Blog | Nutrition

Vitamins to Boost Metabolism

Boost Metabolism with BUMP vitamins

Vitamins to Boost Metabolism

By Staci Gulbin, MS, MEd, RD

Staci Gulbin is a registered dietitian with Staci is also a freelance writer, health editor, the founder of, and the author of The High-Protein Bariatric Cookbook. 

Staci has graduate degrees in Biology, Human Nutrition, and Nutrition Education from New York University and Columbia University, respectively. She has treated thousands of patients across many wellness areas such as weight management, fitness, long-term care, rehab, and bariatric nutrition. 

METABOLISM, OR THE BREAKDOWN of nutrients into energy, is vital to feeling your best. If your energy feels low, there may be some nutrients you can add to your diet to help boost metabolism. In turn, your energy may increase and you will have more staying power to live life to the fullest. Read below to learn about the latest research on nutrients that may help support an increase in your metabolism.

What is your metabolism?

Metabolism is the sum of all reactions in the body that help produce energy (1).  The rate that the body produces energy in the body is known as the basal metabolic rate (BMR). Factors that can affect BMR include biological sex, race, diet, age, and diseases like cancer, of which the latter can increase a person’s energy needs.

What vitamins help to boost metabolism?

If you feel your energy needs a boost, then you can try adding the following nutrients and compounds to your daily routine:

1) B Vitamins

With the exception of folate, research shows that B vitamins play a role in the stages of energy production. And without enough B vitamins in your daily routine, a person may develop metabolic health issues (2). A 2018 randomized controlled trial shows that taking high doses of vitamin B supplements can help reduce oxidative stress and related inflammation through increasing oxidative metabolism (3).

2) Vitamin D

Vitamin D, known as the sunshine vitamin, is a nutrient you would normally think of when it comes to bone health (4). This fat-soluble vitamin helps calcium absorb better in the gut to support bone growth and bone remodeling. Aside from bone health, vitamin D also plays an important role in reducing inflammation and in glucose metabolism (5). A 2019 study reveals that vitamin D deficiency may play a role in oxidative stress and inflammation that could lead to muscle atrophy (6). Therefore, helping to resolve low vitamin D levels may help to reduce inflammation in the body and in turn improve glucose metabolism.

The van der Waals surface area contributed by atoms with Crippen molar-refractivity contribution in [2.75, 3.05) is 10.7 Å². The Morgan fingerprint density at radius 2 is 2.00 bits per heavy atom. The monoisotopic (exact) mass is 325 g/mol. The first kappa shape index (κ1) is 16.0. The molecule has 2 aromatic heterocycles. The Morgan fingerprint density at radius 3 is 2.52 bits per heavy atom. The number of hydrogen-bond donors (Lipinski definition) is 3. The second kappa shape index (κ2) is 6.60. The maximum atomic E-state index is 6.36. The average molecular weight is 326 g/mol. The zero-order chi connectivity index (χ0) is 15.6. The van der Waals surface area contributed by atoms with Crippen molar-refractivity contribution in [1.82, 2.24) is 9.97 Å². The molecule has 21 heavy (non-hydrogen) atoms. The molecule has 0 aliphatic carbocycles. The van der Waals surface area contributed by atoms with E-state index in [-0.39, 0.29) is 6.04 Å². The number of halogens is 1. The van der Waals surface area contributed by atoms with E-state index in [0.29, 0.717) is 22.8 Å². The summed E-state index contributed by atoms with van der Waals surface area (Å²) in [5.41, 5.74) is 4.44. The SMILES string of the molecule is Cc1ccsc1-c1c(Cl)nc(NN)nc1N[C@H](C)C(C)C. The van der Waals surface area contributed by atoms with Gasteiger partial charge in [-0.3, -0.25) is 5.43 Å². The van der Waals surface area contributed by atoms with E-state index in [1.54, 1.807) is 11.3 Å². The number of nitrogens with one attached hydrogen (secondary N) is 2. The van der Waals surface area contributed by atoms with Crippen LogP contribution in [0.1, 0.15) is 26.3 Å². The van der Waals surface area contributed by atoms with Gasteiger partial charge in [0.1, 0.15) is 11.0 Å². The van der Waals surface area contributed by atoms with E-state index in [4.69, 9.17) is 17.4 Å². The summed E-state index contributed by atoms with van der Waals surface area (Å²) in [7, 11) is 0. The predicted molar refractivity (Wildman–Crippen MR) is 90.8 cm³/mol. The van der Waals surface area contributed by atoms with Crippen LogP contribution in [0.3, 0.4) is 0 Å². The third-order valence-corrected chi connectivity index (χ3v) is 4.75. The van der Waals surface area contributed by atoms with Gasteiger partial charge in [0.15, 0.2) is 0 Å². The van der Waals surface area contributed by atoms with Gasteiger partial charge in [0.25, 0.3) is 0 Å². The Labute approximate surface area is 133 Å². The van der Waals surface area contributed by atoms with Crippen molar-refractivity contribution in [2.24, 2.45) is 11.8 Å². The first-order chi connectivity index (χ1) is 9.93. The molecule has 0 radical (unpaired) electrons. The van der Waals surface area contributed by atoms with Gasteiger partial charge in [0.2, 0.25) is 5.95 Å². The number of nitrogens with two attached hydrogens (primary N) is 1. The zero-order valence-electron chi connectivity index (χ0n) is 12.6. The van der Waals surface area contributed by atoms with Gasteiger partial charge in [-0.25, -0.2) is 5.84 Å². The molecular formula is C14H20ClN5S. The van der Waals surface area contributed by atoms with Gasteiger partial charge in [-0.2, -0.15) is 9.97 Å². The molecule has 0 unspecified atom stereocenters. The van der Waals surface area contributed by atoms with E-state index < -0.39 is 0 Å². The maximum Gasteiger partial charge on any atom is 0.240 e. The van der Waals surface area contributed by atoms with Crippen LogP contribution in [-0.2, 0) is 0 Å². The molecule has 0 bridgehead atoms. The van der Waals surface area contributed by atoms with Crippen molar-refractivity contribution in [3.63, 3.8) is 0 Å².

3) Calcium

The role of vitamin D in metabolism extends into its support of calcium absorption. This is because proper calcium absorption in the body can support healthy cholesterol metabolism (7). Calcium supplements may help promote increases in healthy high-density lipoprotein (HDL) cholesterol and decrease low-density lipoprotein (LDL) cholesterol.

4) Green tea

Green tea, or Camellia sinensis, is known for its antioxidant benefits through the polyphenols it contains. Research shows that green tea helps to stimulate the process of autophagy, which helps degrade and dispose of unnecessary or damaged components within cells (8). In turn, it helps the body maintain balance which helps improve the health of the body overall.

Not to mention that the component in green tea known as EGCG, or epigallocatechin-3-gallate, can increase energy expenditure. In fact, a 2017 study shows that EGCG has the potential to increase the metabolic rate at a 300 milligram (mg) dose (9).

5) Caffeine

Another component of green tea that can help improve metabolism in the body is caffeine. Caffeine is well-known for its part in giving coffee, cola, and tea their energy-inducing properties. A 2017 study shows that caffeine can increase energy expenditure and decrease energy intake, which in turn can help improve weight maintenance (10). Not only that, but caffeine can help improve weight maintenance through its role in fat oxidation, or metabolism.

Adding Metabolism Boosting Nutrients to Your Routine

So, now that you know what nutrients can help boost metabolism, let’s talk about how you can add these compounds to your daily routine.

Adding B vitamins

You can consume vitamin B12, vitamin B6, thiamine (B1), riboflavin (B2), and niacin (B3) in animal products including meats, poultry, seafood, and eggs as well as dairy products (11). Those people who don’t consume dairy or meat in their daily diet will need to take B vitamin supplements to ensure they receive their daily dose of B vitamins consistently. This is because plant-based sources of B vitamins may not be as bioavailable as those forms found in animal products and can lead to low levels of B vitamins in the body (12).